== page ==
Supercomputing Opens Doors for Drug Discovery

A quicker, cheaper technique for scanning molecular databases could put scientists on the fast track to developing new drug treatments. It’s being developed at the Department of Energy’s Oak Ridge National Lab.

A team of researchers have adapted widely-used existing software to allow supercomputers to sift through immense molecular databases – and pinpoint chemical compounds as potential candidates for new drugs.

Team leaders call it the missing link between supercomputers and the huge data available in molecular databases like the Human Genome Project.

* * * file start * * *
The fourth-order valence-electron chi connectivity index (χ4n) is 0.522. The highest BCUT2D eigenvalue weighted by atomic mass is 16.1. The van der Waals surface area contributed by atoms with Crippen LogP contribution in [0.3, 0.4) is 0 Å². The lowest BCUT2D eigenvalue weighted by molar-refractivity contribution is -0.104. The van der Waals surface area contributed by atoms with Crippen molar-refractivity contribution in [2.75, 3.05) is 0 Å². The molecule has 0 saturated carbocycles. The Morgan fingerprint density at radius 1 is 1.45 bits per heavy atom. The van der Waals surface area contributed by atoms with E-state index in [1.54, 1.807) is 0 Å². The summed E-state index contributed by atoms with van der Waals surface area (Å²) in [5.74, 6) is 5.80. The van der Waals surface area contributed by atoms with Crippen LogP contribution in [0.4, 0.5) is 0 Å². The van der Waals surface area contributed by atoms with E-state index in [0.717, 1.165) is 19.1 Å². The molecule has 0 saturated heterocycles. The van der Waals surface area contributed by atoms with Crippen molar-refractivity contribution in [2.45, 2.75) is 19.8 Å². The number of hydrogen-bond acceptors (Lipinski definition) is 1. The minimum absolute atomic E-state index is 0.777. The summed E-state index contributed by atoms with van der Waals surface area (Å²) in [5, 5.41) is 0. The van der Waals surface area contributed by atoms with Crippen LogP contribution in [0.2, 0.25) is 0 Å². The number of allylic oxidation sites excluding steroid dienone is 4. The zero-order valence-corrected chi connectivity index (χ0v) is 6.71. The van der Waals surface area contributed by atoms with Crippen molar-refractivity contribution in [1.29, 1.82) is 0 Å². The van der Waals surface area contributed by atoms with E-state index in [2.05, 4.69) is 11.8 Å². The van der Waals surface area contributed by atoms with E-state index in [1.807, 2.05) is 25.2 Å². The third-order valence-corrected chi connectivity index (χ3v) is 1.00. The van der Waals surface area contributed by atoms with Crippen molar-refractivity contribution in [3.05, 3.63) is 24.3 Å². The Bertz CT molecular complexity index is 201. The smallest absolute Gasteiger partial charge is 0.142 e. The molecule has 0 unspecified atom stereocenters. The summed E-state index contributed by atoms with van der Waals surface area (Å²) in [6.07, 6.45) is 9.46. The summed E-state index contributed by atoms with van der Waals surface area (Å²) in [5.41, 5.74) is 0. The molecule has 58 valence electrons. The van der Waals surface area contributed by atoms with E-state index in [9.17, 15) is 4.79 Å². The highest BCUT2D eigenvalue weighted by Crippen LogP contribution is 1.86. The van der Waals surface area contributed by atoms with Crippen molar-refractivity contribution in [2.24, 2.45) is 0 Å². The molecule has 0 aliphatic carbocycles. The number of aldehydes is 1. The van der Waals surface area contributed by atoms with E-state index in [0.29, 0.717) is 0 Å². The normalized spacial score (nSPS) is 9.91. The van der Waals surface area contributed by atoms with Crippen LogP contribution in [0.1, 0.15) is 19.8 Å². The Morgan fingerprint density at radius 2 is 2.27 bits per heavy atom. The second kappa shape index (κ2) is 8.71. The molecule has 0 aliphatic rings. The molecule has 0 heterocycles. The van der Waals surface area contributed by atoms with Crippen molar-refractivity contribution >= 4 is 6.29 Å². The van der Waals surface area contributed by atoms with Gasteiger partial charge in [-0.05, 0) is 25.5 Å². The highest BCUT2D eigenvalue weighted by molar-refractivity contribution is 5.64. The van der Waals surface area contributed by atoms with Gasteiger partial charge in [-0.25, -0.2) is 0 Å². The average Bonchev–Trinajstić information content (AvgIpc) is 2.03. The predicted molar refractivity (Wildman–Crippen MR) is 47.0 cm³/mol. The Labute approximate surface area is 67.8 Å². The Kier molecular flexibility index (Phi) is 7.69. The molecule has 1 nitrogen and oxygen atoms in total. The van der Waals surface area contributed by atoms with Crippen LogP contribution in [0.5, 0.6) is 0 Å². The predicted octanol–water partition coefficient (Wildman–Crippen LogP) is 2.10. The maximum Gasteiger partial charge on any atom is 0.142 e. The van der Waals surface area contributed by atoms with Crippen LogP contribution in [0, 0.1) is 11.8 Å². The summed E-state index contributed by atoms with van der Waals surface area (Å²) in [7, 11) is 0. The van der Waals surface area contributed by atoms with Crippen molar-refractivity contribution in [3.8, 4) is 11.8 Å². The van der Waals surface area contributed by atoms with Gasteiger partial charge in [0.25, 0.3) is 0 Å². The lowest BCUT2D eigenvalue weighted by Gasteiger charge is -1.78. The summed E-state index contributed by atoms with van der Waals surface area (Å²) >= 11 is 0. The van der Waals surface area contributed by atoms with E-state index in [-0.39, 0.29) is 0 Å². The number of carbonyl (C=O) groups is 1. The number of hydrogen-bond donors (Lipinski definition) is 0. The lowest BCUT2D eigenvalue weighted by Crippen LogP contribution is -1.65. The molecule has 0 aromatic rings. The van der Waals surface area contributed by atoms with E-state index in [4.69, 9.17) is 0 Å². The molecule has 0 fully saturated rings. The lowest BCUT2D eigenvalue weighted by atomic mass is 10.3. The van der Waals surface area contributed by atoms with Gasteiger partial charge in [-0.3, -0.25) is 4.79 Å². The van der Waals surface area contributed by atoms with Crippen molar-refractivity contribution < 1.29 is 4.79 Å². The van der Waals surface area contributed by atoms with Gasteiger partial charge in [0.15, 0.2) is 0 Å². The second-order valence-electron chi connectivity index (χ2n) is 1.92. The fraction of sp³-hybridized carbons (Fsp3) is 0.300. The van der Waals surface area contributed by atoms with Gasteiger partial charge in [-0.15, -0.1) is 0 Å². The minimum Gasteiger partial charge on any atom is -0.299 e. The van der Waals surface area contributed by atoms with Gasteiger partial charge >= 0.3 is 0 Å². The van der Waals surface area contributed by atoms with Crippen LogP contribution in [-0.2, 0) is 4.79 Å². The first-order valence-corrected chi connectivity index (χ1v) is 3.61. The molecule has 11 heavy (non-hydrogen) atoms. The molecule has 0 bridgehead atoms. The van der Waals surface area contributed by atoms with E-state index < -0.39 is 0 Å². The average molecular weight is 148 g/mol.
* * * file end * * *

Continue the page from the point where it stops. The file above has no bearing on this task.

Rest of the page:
The translation is critical for the first stages of drug development, in which researchers look for appropriate chemicals that interact with a target in the body, typically a protein. With thousands of known proteins and millions of chemicals as potential drugs, the number of possible combination’s is astronomical. But with supercomputers, millions of molecules can be processed in a single day.

Republicans gearing up for major changes to federal pay and benefits